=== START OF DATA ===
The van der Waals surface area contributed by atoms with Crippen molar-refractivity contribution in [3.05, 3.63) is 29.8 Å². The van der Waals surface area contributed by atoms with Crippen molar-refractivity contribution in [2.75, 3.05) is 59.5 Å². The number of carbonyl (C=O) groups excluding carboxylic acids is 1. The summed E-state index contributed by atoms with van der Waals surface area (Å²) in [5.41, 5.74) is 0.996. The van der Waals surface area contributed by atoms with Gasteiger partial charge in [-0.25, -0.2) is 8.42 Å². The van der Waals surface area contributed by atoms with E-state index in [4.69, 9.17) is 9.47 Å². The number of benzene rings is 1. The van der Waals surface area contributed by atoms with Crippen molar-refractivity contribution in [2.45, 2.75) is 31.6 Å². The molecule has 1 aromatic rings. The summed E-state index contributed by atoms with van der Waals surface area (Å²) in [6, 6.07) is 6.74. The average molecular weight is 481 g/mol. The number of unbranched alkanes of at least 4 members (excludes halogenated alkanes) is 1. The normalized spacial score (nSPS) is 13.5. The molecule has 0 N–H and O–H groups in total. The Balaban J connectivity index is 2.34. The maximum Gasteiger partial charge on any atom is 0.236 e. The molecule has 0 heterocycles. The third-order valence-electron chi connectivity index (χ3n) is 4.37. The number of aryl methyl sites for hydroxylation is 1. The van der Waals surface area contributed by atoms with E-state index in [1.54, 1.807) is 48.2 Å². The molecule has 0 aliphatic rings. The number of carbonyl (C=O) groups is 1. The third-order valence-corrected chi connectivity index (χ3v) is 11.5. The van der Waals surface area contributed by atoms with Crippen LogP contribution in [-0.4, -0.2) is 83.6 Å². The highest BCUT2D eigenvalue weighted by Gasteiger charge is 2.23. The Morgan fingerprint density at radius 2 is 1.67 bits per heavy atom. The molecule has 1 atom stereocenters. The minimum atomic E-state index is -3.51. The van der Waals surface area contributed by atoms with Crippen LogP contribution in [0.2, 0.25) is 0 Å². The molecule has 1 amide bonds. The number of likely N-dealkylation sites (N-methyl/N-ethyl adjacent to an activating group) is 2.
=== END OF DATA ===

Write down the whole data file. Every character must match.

The van der Waals surface area contributed by atoms with Crippen molar-refractivity contribution in [3.05, 3.63) is 29.8 Å². The van der Waals surface area contributed by atoms with Crippen molar-refractivity contribution in [2.75, 3.05) is 59.5 Å². The number of carbonyl (C=O) groups excluding carboxylic acids is 1. The summed E-state index contributed by atoms with van der Waals surface area (Å²) in [5.41, 5.74) is 0.996. The van der Waals surface area contributed by atoms with Gasteiger partial charge in [-0.25, -0.2) is 8.42 Å². The van der Waals surface area contributed by atoms with E-state index in [4.69, 9.17) is 9.47 Å². The number of benzene rings is 1. The van der Waals surface area contributed by atoms with Crippen molar-refractivity contribution in [2.45, 2.75) is 31.6 Å². The molecule has 1 aromatic rings. The summed E-state index contributed by atoms with van der Waals surface area (Å²) in [6, 6.07) is 6.74. The average molecular weight is 481 g/mol. The number of unbranched alkanes of at least 4 members (excludes halogenated alkanes) is 1. The normalized spacial score (nSPS) is 13.5. The molecule has 0 N–H and O–H groups in total. The Balaban J connectivity index is 2.34. The maximum Gasteiger partial charge on any atom is 0.236 e. The molecule has 0 heterocycles. The third-order valence-electron chi connectivity index (χ3n) is 4.37. The number of aryl methyl sites for hydroxylation is 1. The van der Waals surface area contributed by atoms with E-state index in [1.54, 1.807) is 48.2 Å². The molecule has 0 aliphatic rings. The number of carbonyl (C=O) groups is 1. The third-order valence-corrected chi connectivity index (χ3v) is 11.5. The van der Waals surface area contributed by atoms with Crippen LogP contribution in [-0.4, -0.2) is 83.6 Å². The highest BCUT2D eigenvalue weighted by Gasteiger charge is 2.23. The Morgan fingerprint density at radius 2 is 1.67 bits per heavy atom. The molecule has 1 atom stereocenters. The minimum atomic E-state index is -3.51. The van der Waals surface area contributed by atoms with Crippen LogP contribution in [0.2, 0.25) is 0 Å². The molecule has 1 amide bonds. The number of likely N-dealkylation sites (N-methyl/N-ethyl adjacent to an activating group) is 2.